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Responding to Threat of Highly Pathogenic Avian Influenza in East Africa

February 2017

On January 2, 2017, numerous dead wild birds were discovered on Uganda’s Lutembe Bay on Lake Victoria. These birds, and others including ducks and chickens identified in the Masaka District on January 13, 2017, tested positive for H5N8, one of the many subtypes of highly pathogenic avian influenza (HPAI) found worldwide but detected for the first time in the East Africa subregion.

The outbreak of HPAI in Uganda raises concerns because the country has a combination of factors that could contribute to further spread of the disease, including: a population of over forty million domestic poultry; a combination of a variety of informal trade of domestic poultry within the region, the presence of the disease in an area considered seasonal shelter of migratory birds that are reservoir of AI virus; the existence of numerous live bird markets; and a large number of backyard poultry producers.

In response, the Government of Uganda and other East African countries and their partners, including the USAID Emerging Pandemic Threats 2 (EPT-2) program partners (e.g; FAO, PREDICT-2, One Health Workforce, and P&R) are stepping up preparedness and response efforts to reduce the spread of H5N8 and prevent it from becoming an endemic disease within the subregion.

The Government of Uganda activated the National Task Force (NTF) to manage its response, in coordination with the country’s recently established National One Health Platform’s secretariat, the Zoonotic Disease Coordination Office (ZDCO). The ZDCO provided technical guidance to the NTF on developing HPAI H5N8 outbreak response activities. Specifically, with the NTF, the ZDCO reviewed the draft Joint Emergency Response plan and budget; drafted a joint Cabinet Memorandum and press releases; and reviewed and updated existing Avian Influenza Communication Strategy documents and IEC materials in English and local languages in liaison with the Communications Subcommittee. P&R provided technical support to ZDCO throughout the outbreak.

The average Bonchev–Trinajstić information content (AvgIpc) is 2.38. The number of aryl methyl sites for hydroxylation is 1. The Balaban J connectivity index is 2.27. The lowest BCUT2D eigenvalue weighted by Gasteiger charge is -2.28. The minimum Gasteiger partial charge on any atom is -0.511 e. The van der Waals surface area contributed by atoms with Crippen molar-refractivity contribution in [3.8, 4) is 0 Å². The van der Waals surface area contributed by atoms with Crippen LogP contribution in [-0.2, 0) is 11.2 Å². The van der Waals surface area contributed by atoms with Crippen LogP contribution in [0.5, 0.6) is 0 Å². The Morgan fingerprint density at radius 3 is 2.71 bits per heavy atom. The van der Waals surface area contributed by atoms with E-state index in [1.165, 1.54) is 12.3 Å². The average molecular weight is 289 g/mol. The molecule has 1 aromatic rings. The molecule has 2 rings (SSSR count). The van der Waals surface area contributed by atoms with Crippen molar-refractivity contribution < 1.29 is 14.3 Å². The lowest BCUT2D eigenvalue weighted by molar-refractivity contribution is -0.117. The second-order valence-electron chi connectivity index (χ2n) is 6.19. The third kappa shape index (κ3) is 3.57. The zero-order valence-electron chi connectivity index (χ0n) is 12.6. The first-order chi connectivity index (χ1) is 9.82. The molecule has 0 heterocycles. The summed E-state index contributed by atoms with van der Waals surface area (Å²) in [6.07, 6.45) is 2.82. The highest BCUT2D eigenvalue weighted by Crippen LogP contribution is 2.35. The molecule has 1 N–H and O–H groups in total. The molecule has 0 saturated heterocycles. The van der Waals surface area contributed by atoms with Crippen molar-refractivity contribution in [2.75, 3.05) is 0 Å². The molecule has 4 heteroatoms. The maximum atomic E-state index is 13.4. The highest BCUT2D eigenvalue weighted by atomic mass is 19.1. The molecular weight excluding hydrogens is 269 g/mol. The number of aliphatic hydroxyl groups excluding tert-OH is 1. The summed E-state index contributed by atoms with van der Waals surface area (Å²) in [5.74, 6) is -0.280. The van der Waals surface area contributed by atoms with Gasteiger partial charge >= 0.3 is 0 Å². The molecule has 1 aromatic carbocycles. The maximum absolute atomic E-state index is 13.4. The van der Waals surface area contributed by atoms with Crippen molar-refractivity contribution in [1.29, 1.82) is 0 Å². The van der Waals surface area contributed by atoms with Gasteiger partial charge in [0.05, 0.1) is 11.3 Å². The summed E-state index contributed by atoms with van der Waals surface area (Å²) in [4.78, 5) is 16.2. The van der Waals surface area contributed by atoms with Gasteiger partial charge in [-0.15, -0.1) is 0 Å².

In addition, P&R Regional and National One Health Technical Advisors are also supporting preparedness and response actions in neighboring countries across East Africa. The Rwanda One Health Steering Committee has convened meetings with One Health stakeholders in the government, EPT-2 partners, local leaders, selected border posts, and national response teams in selected districts. The multi-sectoral team developed HPAI awareness messages to spread the word about the ongoing in-country preparedness, reporting channels, emergency contact numbers (in case of an outbreak or any detected sick or dead birds), and sensitization of communities and local leaders after identifying sites to enhance surveillance. One Health stakeholders are also currently reviewing the 2006 Avian Influenza Preparedness and Response Plan.

In Kenya, the Zoonotic Disease Unit (ZDU) convened a national influenza taskforce meeting, bringing together One Health sector ministries, non-governmental and private sectors, and partners including FAO, WHO, OIE, WSU, ILRI, and PREDICT-2. As a result, the national influenza task force committees undertook rapid risk assessment, surveillance, and communication, as well as activated laboratory capabilities, resource mobilization, and coordination, in line with the Kenya Influenza Contingency Plan. P&R continues to provide technical assistance to the ZDU and multi-sectoral response efforts.

In Ethiopia, P&R consulted with various stakeholders, including members of the National One Health Steering Committee, Ethiopian Wildlife Authority, National Animal Health Diagnostic and Investigation Center, Epidemiology Directorate of the Ministry of Livestock and Fisheries, EPT-2 partners, and FAO, to raise awareness and stimulate the initiation of preparedness actions While heightened surveillance has found no reported cases of HPAI, the Ethiopian Wildlife Authority has increased the monitoring of wetland wild bird activity in potential hot spots.

In Tanzania, the One Health Coordination Unit (OHCU) established last year in the Prime Minister’s Office is coordinating preparedness and response actions. This coordination has improved multi-sectoral field monitoring of poultry and wild birds conducted by public health, wildlife, and veterinary services. Regular updates are being shared among stakeholders and emergency readiness exercises/simulations are ongoing. The OHCU has convened key sectors to develop a three-month HPAI contingency plan, which has been submitted to the cabinet of ministers for approval.

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